Over the past four decades guitar virtuoso Jackie King has played with some of America's greatest musical artists, providing sterling accompaniment on various occasions for the likes of Ray Charles, Tony Bennett and Big Joe Turner, and matching his six-string skills on stage against Jerry Garcia, Stevie Ray Vaughn and Eric Johnson. But where King has really earned his sizable reputation as a brilliant and fleet-fingered improviser has been in the realm of jazz, and since the early 1970s, he has spent most of his time working with legends like Chet Baker, Sonny Stitt and Jimmy Witherspoon.

For the last three years, King performed and toured steadily with Willie Nelson, the greatly-loved maverick of country music, and if this partnership seems somewhat incongruous it actually makes perfect sense when one considers how much jazz and western swing have influenced their respective musical developments. While many of Nelson's fans may have been made aware of this only when Willie released his recent homage to pioneering jazz guitarist Django Reinhardt, the all-instrumental disc Night and Day, for King, jazz has been his mainstay and true calling throughout his career.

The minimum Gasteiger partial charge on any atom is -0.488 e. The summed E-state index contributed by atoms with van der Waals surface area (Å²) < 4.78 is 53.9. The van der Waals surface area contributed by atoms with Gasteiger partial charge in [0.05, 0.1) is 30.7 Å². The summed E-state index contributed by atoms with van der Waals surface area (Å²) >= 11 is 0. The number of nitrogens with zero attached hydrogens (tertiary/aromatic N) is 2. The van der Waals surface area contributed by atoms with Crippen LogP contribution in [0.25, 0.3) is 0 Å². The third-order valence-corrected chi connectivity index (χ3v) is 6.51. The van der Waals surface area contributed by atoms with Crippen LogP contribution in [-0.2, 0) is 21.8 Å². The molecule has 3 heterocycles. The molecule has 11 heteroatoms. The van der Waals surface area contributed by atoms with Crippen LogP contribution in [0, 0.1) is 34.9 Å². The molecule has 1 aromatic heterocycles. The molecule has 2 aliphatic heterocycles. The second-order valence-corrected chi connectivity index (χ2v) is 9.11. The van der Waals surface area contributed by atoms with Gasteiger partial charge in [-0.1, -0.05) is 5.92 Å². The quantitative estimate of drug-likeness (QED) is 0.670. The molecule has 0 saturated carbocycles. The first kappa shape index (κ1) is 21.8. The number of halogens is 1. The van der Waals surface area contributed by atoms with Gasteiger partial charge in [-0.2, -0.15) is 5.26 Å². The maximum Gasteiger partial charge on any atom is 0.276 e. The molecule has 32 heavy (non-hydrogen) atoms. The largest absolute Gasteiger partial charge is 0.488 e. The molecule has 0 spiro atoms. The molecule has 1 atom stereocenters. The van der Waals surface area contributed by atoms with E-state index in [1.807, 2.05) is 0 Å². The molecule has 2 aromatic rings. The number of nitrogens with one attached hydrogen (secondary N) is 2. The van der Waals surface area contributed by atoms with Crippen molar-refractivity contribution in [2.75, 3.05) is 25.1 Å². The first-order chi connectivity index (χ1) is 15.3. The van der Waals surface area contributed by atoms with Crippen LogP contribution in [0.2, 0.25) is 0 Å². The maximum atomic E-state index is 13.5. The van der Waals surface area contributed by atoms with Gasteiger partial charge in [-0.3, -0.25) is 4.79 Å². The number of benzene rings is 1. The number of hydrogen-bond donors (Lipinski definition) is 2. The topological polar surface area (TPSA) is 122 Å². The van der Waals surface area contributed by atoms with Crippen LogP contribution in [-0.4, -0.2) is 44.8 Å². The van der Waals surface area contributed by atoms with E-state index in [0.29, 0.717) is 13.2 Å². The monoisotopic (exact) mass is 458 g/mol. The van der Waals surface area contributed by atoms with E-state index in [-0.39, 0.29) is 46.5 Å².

Jackie King's jazz mastery comes to the fore once again on The Gypsy, his current album, which features his good friend Willie Nelson's inimitable vocals and guitar licks on half of the disc's ten tracks. Described by King as "a love letter to the deep-rooted connection between jazz and country music," the album finds the guitarist within the cozy yet inspiring confines of his regular quintet as together they nimbly swing through a set of choice standards dear to the leader's heart. As Nat Hentoff writes in his liner notes to The Gypsy: "Listening to the music here is like being present at an after-hours session among friends who share a mutual interest."

A deep affection and lifelong affinity for a broad range of musical styles is something that is endemic to many native Texans, and Messrs. King and Nelson are no exceptions. Texas has been a virtual melting pot of blues, gospel, polkas, Dixieland and cowboy songs since before World War II, but it's been the tremendous popularity of western swing bands and the genre's chief exponent--Bob Wills and His Texas Playboys--that have exerted a resounding influence on Lone Star musical sensibilities and often bestowed upon music lovers their first taste of jazz improvisations.